Posted by: Brian Wallace - security

A look at Vulnerabilities and Dependencies by Language

As a Data Scientist at SourceClear I get to analyze lots of interesting vulnerability data as well as anonymized project data. New customers often ask us what “normal” looks like when it comes to vulnerabilities in their projects, so I thought I’d take a look and share a few insights.

How many projects have vulnerabilities, and how many do they usually have?

I looked at projects analyzed with SourceClear and broke them out by language. Unsurprisingly most projects have a handful of vulnerabilities. 80% of JavaScript projects have vulnerabilities, with an average of 7 vulnerabilities per project, while almost 60% of Java projects, with a comparably more robust history with security tools, still have vulnerabilities.

Posted by: Brian Doll - security

Secure Continuous Delivery with SourceClear

Continuous Delivery is all about speed. Think fast, build fast, ship fast. But how do you ensure your software is safe when you’re so focused on speed?

By automating security checks with every build you can ship faster than ever, knowing you are delivering a safer product to your customers. That’s Continuous Delivery, Secured.

Today we’re announcing several new integrations that bring the power of SourceClear to the best CI/CD services around:

Travis CIHundreds of businesses and over 300k open-source projects are using Travis CI every day to build apps with confidence.
Bitbucket Pipelines Atlassian BambooSourceClear brings automated security analysis to the millions of developers building software with the Atlassian Stack.
CircleCICircleCI is helping over 20k teams ship better code, faster.
CodeshipWith their native Docker support, Codeship helps you ship apps with confidence.

By integrating SourceClear into your Continuous Delivery platform you get automated security analysis right in your daily workflow. You’ll get complete analysis of your open-source dependencies, including security vulnerabilities, out-of-date libraries, and license reports. Use our JIRA and GitHub Issues integrations to fix issues quickly.

Ship fast. Stay safe. Try SourceClear today.


Posted by: Darius Foo & Asankhaya Sharma - security

Comparing vulnerable methods with static analysis

In this blog post, we will talk a bit about traditional static analysis - what it is, what it’s used for, and where our vulnerable methods analysis fits in amongst the other kinds of static analysis.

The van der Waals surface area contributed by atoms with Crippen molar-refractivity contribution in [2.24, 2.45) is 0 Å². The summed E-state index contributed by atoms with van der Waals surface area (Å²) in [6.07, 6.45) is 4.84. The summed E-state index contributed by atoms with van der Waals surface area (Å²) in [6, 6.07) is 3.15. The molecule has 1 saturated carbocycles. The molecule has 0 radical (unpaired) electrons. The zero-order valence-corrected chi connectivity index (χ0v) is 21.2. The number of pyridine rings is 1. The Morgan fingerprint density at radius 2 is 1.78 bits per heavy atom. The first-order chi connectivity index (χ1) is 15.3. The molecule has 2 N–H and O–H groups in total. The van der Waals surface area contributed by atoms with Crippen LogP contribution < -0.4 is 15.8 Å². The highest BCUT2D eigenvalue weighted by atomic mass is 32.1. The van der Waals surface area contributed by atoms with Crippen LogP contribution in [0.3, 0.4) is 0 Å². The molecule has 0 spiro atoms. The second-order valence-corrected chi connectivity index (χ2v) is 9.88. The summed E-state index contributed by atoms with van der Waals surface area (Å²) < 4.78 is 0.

Wikipedia tells us:

Static program analysis is the analysis of computer software that is performed without actually executing programs

Why wouldn’t we want to execute a program in order to analyze it? The main reason is that we gain stronger guarantees about whether our analyses will terminate (modulo bugs in it). Testing a program by executing it can only ever reveal the presence of bugs in paths that are exercised during the execution, on the other hand, static analysis can reason about all possible paths in the program.

A static analysis tells us about the possible runtime behavior of programs. What it computes is essentially an approximation – it cannot have knowledge of the exact inputs a program receives at runtime, for example, so it can only operate based on abstractions of them. This may lead to false positives or false negatives, depending on how conservative or permissive an analysis is. Advancing the accuracy of current analysis techniques is an active area of research.

Static analyses are usually found in compilers, IDEs, linters, and standalone agents (like SourceClear’s CI agent) that run as part of a continuous integration pipeline. They detect errors, discover properties about programs, and help us write better programs in general.

Posted by: Asankhaya Sharma - security

Vulnerability Disclosures in an Open Source World

Before open source software took over the world, people bought software from companies with cold hard cash. There were rolex watches involved, but there were also regular security updates, too. Crazy, right?

Vulnerability disclosure for commercial software typically goes like this:

  • A security researcher sends an email, encrypted with PGP, to the vendor’s security team letting them know that a security issue exists
  • Once they acknowledge receipt, a more detailed disclosure of the vulnerability is shared
  • The vendor will then establish a timeline for fixing the issue, validating that the fix actually works, and planning the release of the fix.
  • Once the fix is released, the vulnerability is disclosed publicly.

While this process usually works well for commercial software, there are many ways that it can fall apart when disclosing open source vulnerabilities.